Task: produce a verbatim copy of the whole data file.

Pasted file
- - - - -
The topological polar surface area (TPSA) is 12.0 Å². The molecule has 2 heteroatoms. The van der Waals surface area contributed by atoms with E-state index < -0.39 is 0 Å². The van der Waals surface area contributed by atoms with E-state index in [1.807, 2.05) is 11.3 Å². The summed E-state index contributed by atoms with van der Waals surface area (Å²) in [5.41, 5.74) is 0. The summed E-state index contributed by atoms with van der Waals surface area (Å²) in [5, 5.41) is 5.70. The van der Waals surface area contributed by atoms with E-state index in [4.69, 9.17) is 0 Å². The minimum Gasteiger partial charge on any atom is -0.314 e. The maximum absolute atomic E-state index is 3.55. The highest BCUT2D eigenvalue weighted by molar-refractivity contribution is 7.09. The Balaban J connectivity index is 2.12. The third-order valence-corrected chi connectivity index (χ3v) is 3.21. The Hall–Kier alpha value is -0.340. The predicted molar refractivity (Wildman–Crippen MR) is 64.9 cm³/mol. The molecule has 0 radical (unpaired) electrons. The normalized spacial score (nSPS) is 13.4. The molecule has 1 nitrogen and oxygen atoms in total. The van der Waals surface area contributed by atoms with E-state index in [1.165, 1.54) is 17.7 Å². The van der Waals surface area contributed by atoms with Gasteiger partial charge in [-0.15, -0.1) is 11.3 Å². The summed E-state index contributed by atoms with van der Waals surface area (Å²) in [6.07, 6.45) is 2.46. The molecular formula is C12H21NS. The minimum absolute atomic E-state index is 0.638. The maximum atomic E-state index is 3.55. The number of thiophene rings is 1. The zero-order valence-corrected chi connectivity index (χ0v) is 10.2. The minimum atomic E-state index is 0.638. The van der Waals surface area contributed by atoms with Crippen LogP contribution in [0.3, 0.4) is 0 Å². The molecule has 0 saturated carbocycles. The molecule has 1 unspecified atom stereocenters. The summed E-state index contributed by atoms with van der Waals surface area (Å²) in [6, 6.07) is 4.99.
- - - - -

The topological polar surface area (TPSA) is 12.0 Å². The molecule has 2 heteroatoms. The van der Waals surface area contributed by atoms with E-state index < -0.39 is 0 Å². The van der Waals surface area contributed by atoms with E-state index in [1.807, 2.05) is 11.3 Å². The summed E-state index contributed by atoms with van der Waals surface area (Å²) in [5.41, 5.74) is 0. The summed E-state index contributed by atoms with van der Waals surface area (Å²) in [5, 5.41) is 5.70. The van der Waals surface area contributed by atoms with E-state index in [4.69, 9.17) is 0 Å². The minimum Gasteiger partial charge on any atom is -0.314 e. The maximum absolute atomic E-state index is 3.55. The highest BCUT2D eigenvalue weighted by molar-refractivity contribution is 7.09. The Balaban J connectivity index is 2.12. The third-order valence-corrected chi connectivity index (χ3v) is 3.21. The Hall–Kier alpha value is -0.340. The predicted molar refractivity (Wildman–Crippen MR) is 64.9 cm³/mol. The molecule has 0 radical (unpaired) electrons. The normalized spacial score (nSPS) is 13.4. The molecule has 1 nitrogen and oxygen atoms in total. The van der Waals surface area contributed by atoms with E-state index in [1.165, 1.54) is 17.7 Å². The van der Waals surface area contributed by atoms with Gasteiger partial charge in [-0.15, -0.1) is 11.3 Å². The summed E-state index contributed by atoms with van der Waals surface area (Å²) in [6.07, 6.45) is 2.46. The molecular formula is C12H21NS. The minimum absolute atomic E-state index is 0.638. The maximum atomic E-state index is 3.55. The number of thiophene rings is 1. The zero-order valence-corrected chi connectivity index (χ0v) is 10.2. The minimum atomic E-state index is 0.638. The van der Waals surface area contributed by atoms with Crippen LogP contribution in [0.3, 0.4) is 0 Å². The molecule has 0 saturated carbocycles. The molecule has 1 unspecified atom stereocenters. The summed E-state index contributed by atoms with van der Waals surface area (Å²) in [6, 6.07) is 4.99.